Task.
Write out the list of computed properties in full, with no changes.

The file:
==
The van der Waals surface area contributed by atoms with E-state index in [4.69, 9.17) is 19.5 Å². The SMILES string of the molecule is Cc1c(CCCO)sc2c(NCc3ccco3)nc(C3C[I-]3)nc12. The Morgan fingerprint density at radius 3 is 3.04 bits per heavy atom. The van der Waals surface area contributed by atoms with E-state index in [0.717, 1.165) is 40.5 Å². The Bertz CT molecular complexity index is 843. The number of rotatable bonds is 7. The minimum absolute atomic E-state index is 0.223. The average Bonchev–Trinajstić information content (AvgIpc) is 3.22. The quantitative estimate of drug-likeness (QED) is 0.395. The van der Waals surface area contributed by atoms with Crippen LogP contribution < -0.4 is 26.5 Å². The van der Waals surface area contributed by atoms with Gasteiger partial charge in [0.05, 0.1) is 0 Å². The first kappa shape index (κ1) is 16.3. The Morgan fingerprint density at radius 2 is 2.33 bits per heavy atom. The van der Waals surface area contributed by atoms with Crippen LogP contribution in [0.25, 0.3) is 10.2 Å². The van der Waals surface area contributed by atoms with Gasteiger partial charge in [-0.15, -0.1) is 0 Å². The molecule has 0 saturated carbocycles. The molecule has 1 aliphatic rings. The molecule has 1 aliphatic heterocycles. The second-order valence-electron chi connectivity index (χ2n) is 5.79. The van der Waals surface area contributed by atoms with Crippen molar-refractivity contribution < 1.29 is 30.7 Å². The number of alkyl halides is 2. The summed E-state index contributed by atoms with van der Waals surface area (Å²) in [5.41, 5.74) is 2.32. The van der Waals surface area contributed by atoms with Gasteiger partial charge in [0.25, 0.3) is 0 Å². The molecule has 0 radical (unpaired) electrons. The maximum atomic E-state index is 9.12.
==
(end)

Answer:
The van der Waals surface area contributed by atoms with E-state index in [4.69, 9.17) is 19.5 Å². The SMILES string of the molecule is Cc1c(CCCO)sc2c(NCc3ccco3)nc(C3C[I-]3)nc12. The Morgan fingerprint density at radius 3 is 3.04 bits per heavy atom. The van der Waals surface area contributed by atoms with E-state index in [0.717, 1.165) is 40.5 Å². The Bertz CT molecular complexity index is 843. The number of rotatable bonds is 7. The minimum absolute atomic E-state index is 0.223. The average Bonchev–Trinajstić information content (AvgIpc) is 3.22. The quantitative estimate of drug-likeness (QED) is 0.395. The van der Waals surface area contributed by atoms with Crippen LogP contribution < -0.4 is 26.5 Å². The van der Waals surface area contributed by atoms with Gasteiger partial charge in [0.05, 0.1) is 0 Å². The first kappa shape index (κ1) is 16.3. The Morgan fingerprint density at radius 2 is 2.33 bits per heavy atom. The van der Waals surface area contributed by atoms with Crippen LogP contribution in [0.25, 0.3) is 10.2 Å². The van der Waals surface area contributed by atoms with Gasteiger partial charge in [-0.15, -0.1) is 0 Å². The molecule has 0 saturated carbocycles. The molecule has 1 aliphatic rings. The molecule has 1 aliphatic heterocycles. The second-order valence-electron chi connectivity index (χ2n) is 5.79. The van der Waals surface area contributed by atoms with Crippen molar-refractivity contribution < 1.29 is 30.7 Å². The number of alkyl halides is 2. The summed E-state index contributed by atoms with van der Waals surface area (Å²) in [5.41, 5.74) is 2.32. The van der Waals surface area contributed by atoms with Gasteiger partial charge in [0.25, 0.3) is 0 Å². The molecule has 0 radical (unpaired) electrons. The maximum atomic E-state index is 9.12.